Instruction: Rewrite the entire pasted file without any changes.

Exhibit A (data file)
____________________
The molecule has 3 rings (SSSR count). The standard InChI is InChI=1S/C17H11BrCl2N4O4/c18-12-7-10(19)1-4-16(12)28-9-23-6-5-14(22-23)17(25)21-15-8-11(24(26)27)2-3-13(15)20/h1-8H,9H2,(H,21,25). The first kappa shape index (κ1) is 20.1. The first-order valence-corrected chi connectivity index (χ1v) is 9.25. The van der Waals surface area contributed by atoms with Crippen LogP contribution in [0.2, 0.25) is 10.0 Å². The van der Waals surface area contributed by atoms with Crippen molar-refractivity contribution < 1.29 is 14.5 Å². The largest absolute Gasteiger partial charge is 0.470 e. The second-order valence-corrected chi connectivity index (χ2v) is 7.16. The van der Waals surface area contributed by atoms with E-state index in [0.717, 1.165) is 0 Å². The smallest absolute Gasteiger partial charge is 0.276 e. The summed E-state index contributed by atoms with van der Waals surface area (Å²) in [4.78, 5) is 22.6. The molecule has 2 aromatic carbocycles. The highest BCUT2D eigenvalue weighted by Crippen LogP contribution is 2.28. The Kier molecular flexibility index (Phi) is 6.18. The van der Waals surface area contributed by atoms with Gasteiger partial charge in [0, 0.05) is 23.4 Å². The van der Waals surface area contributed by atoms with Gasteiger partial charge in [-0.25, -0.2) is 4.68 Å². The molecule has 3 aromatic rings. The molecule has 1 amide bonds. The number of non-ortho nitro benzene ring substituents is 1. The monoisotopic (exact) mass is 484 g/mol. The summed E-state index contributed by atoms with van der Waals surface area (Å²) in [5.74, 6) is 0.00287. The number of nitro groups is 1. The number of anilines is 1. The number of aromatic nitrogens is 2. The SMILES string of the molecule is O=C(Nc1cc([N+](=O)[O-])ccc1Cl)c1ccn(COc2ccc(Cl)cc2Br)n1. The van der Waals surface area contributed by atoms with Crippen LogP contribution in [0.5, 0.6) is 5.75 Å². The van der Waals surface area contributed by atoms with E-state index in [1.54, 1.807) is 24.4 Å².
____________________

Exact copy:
The molecule has 3 rings (SSSR count). The standard InChI is InChI=1S/C17H11BrCl2N4O4/c18-12-7-10(19)1-4-16(12)28-9-23-6-5-14(22-23)17(25)21-15-8-11(24(26)27)2-3-13(15)20/h1-8H,9H2,(H,21,25). The first kappa shape index (κ1) is 20.1. The first-order valence-corrected chi connectivity index (χ1v) is 9.25. The van der Waals surface area contributed by atoms with Crippen LogP contribution in [0.2, 0.25) is 10.0 Å². The van der Waals surface area contributed by atoms with Crippen molar-refractivity contribution < 1.29 is 14.5 Å². The largest absolute Gasteiger partial charge is 0.470 e. The second-order valence-corrected chi connectivity index (χ2v) is 7.16. The van der Waals surface area contributed by atoms with E-state index in [0.717, 1.165) is 0 Å². The smallest absolute Gasteiger partial charge is 0.276 e. The summed E-state index contributed by atoms with van der Waals surface area (Å²) in [4.78, 5) is 22.6. The molecule has 2 aromatic carbocycles. The highest BCUT2D eigenvalue weighted by Crippen LogP contribution is 2.28. The Kier molecular flexibility index (Phi) is 6.18. The van der Waals surface area contributed by atoms with Gasteiger partial charge in [0, 0.05) is 23.4 Å². The van der Waals surface area contributed by atoms with Gasteiger partial charge in [-0.25, -0.2) is 4.68 Å². The molecule has 3 aromatic rings. The molecule has 1 amide bonds. The number of non-ortho nitro benzene ring substituents is 1. The monoisotopic (exact) mass is 484 g/mol. The summed E-state index contributed by atoms with van der Waals surface area (Å²) in [5.74, 6) is 0.00287. The number of nitro groups is 1. The number of anilines is 1. The number of aromatic nitrogens is 2. The SMILES string of the molecule is O=C(Nc1cc([N+](=O)[O-])ccc1Cl)c1ccn(COc2ccc(Cl)cc2Br)n1. The van der Waals surface area contributed by atoms with Crippen LogP contribution in [0.5, 0.6) is 5.75 Å². The van der Waals surface area contributed by atoms with E-state index in [1.54, 1.807) is 24.4 Å².